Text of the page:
Mural, Mural on the WallDec 01, 2021 ● By Lisa Sciortino
A large wall mural is slated to be officially unveiled to the public this month at the Frisco Discovery Center – more than a year after it was installed at the height of the pandemic.
The piece, which measures 150 square feet and is titled Transformation, was installed in May 2020 at the center, at 8004 N. Dallas Parkway, in a space that connects its lobby to a dance studio and a makerspace. Frisco Discovery Center is also home to the Black Box Theater, National Videogame Museum and the Sci-Tech Discovery Center, among other venues and attractions.
The mural was produced as the class project of the Collin/Denton Counties Leadership Arts Institute (LAI) class of 2020. The institute is a program of the Dallas-based Business Council for the Arts, a nonprofit organization founded in 1988 by late North Texas real-estate developer, philanthropist and art collector Raymond Nasher.
According to its website (ntbca.org), the council “encourages, inspires and stimulates businesses and municipalities to support the arts in the workplace, in education and in the community.” Through LAI, which also has a Dallas County class, it develops “next-generation business leaders committed to fostering the arts.” Many of the program’s alums have gone on to sit on nonprofit art and culture boards throughout the U.S. and internationally.
The Business Council for the Arts offers several programs that work to create “beneficial partnerships between the arts, arts organizations, arts concerns, cultural organizations and businesses,” explains Chief Executive Officer Katherine Wagner. She says there is “a belief among some people that there are artists and there are businesspeople and never between shall meet, and that is completely incorrect.”
The council also supports the national nonprofit Americans for the Arts organization’s Arts & Economic Prosperity study, which takes place every five years and measures the regional economic impact of nonprofit arts and cultural organizations throughout the nation. Wagner says work on the study will serve as the projects for both the Dallas and Collin/Denton Counties LAI classes of 2022.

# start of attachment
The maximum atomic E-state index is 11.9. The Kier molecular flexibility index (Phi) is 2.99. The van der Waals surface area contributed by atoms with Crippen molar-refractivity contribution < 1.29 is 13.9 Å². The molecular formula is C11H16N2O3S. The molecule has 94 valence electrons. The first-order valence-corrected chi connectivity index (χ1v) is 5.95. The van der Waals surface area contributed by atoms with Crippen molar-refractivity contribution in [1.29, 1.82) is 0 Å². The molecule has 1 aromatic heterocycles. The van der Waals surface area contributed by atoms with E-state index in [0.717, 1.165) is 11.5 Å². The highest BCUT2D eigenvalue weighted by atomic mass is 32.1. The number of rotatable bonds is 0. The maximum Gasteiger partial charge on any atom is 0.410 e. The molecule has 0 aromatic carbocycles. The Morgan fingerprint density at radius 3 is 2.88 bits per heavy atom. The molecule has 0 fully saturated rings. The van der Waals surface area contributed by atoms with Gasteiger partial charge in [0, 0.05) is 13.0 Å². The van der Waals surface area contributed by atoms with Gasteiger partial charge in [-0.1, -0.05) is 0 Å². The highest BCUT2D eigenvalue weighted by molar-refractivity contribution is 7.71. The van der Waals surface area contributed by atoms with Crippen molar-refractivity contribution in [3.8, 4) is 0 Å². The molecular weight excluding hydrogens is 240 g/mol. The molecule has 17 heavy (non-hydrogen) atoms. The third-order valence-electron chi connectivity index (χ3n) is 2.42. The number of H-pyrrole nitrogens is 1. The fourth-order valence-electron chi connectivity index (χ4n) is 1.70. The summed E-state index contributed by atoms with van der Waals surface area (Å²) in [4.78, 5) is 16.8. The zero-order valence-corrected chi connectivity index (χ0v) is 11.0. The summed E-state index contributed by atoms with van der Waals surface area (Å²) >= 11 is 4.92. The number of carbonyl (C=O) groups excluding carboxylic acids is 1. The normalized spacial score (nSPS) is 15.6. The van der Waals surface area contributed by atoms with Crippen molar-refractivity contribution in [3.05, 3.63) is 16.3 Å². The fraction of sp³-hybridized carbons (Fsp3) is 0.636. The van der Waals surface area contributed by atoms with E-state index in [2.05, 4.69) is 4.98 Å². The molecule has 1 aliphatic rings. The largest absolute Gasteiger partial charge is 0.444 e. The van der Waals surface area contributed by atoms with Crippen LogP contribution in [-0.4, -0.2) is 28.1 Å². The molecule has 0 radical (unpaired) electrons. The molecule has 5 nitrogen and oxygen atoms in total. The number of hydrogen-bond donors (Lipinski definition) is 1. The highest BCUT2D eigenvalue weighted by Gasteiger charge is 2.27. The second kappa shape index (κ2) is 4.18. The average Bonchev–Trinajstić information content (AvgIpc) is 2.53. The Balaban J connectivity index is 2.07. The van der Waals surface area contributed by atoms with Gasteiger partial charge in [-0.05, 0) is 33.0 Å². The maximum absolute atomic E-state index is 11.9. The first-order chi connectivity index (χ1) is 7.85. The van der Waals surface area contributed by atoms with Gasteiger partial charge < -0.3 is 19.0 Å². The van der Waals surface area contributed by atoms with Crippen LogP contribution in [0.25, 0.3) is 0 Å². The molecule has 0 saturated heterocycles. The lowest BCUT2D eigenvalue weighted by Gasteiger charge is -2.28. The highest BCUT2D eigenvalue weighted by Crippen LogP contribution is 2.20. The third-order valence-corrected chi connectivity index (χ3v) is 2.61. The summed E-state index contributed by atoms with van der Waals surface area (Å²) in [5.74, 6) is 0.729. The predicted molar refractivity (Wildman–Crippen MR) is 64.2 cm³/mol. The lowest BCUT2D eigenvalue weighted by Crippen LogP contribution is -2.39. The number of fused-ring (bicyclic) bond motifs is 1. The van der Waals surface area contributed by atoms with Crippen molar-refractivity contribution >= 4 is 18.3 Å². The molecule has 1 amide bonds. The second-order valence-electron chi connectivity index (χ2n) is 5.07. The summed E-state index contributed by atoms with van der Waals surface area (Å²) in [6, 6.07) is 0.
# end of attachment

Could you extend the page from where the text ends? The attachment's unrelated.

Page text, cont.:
Most years, LAI classes
select the subjects of their projects. From fall 2019 through the early spring 2020, members of the Collin/Denton Counties class worked together in person to devise the concept for a series of up to four community murals spanning multiple cities within the two counties. The initial plan called for hiring a different artist from within each of the chosen communities to create the artworks.
Of course, that was before the pandemic and its related closures effectively put the kibosh on those plans.
“We were going to do three or four cities at the same time … with the idea of creating something that people would maybe take a daytrip and go to those cities to see the murals and promote tourism” in those areas, explains Brad Sharp, a longtime Frisco resident who was among the 16 Class of 2020 members.
In 2014, Sharp was appointed by the Frisco City Council to the city’s Public Art Board, and currently chairs its Downtown Advisory Board. He is the founding director of Creative Frisco, which according to its Facebook page works with members of the “creative community to empower individuals and organizations by providing professional development training and education, advocacy, and collaborative opportunities.”